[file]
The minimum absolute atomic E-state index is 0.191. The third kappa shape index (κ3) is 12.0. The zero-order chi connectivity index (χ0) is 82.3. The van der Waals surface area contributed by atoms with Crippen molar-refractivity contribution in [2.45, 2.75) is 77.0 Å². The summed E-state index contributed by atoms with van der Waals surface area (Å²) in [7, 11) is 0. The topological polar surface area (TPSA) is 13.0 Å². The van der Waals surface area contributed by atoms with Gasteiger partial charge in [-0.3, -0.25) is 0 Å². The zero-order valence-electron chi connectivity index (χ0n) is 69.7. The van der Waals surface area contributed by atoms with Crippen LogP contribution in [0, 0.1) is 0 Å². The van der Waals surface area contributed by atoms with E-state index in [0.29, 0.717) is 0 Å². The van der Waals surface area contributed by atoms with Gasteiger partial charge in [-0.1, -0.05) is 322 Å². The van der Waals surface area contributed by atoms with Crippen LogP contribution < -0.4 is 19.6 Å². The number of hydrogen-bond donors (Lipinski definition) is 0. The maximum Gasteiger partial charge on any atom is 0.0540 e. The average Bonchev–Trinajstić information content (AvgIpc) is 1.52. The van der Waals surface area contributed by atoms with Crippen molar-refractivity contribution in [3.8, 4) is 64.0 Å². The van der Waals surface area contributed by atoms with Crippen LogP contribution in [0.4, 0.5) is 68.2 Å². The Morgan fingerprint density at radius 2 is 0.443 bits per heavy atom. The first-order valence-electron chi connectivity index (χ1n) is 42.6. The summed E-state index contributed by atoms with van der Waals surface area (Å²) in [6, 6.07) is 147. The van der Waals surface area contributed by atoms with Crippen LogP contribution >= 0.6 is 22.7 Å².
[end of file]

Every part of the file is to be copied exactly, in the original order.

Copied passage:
The minimum absolute atomic E-state index is 0.191. The third kappa shape index (κ3) is 12.0. The zero-order chi connectivity index (χ0) is 82.3. The van der Waals surface area contributed by atoms with Crippen molar-refractivity contribution in [2.45, 2.75) is 77.0 Å². The summed E-state index contributed by atoms with van der Waals surface area (Å²) in [7, 11) is 0. The topological polar surface area (TPSA) is 13.0 Å². The van der Waals surface area contributed by atoms with Gasteiger partial charge in [-0.3, -0.25) is 0 Å². The zero-order valence-electron chi connectivity index (χ0n) is 69.7. The van der Waals surface area contributed by atoms with Crippen LogP contribution in [0, 0.1) is 0 Å². The van der Waals surface area contributed by atoms with E-state index in [0.29, 0.717) is 0 Å². The van der Waals surface area contributed by atoms with Gasteiger partial charge in [-0.1, -0.05) is 322 Å². The van der Waals surface area contributed by atoms with Crippen LogP contribution < -0.4 is 19.6 Å². The number of hydrogen-bond donors (Lipinski definition) is 0. The maximum Gasteiger partial charge on any atom is 0.0540 e. The average Bonchev–Trinajstić information content (AvgIpc) is 1.52. The van der Waals surface area contributed by atoms with Crippen molar-refractivity contribution in [3.8, 4) is 64.0 Å². The van der Waals surface area contributed by atoms with Crippen LogP contribution in [0.4, 0.5) is 68.2 Å². The Morgan fingerprint density at radius 2 is 0.443 bits per heavy atom. The first-order valence-electron chi connectivity index (χ1n) is 42.6. The summed E-state index contributed by atoms with van der Waals surface area (Å²) in [6, 6.07) is 147. The van der Waals surface area contributed by atoms with Crippen LogP contribution >= 0.6 is 22.7 Å².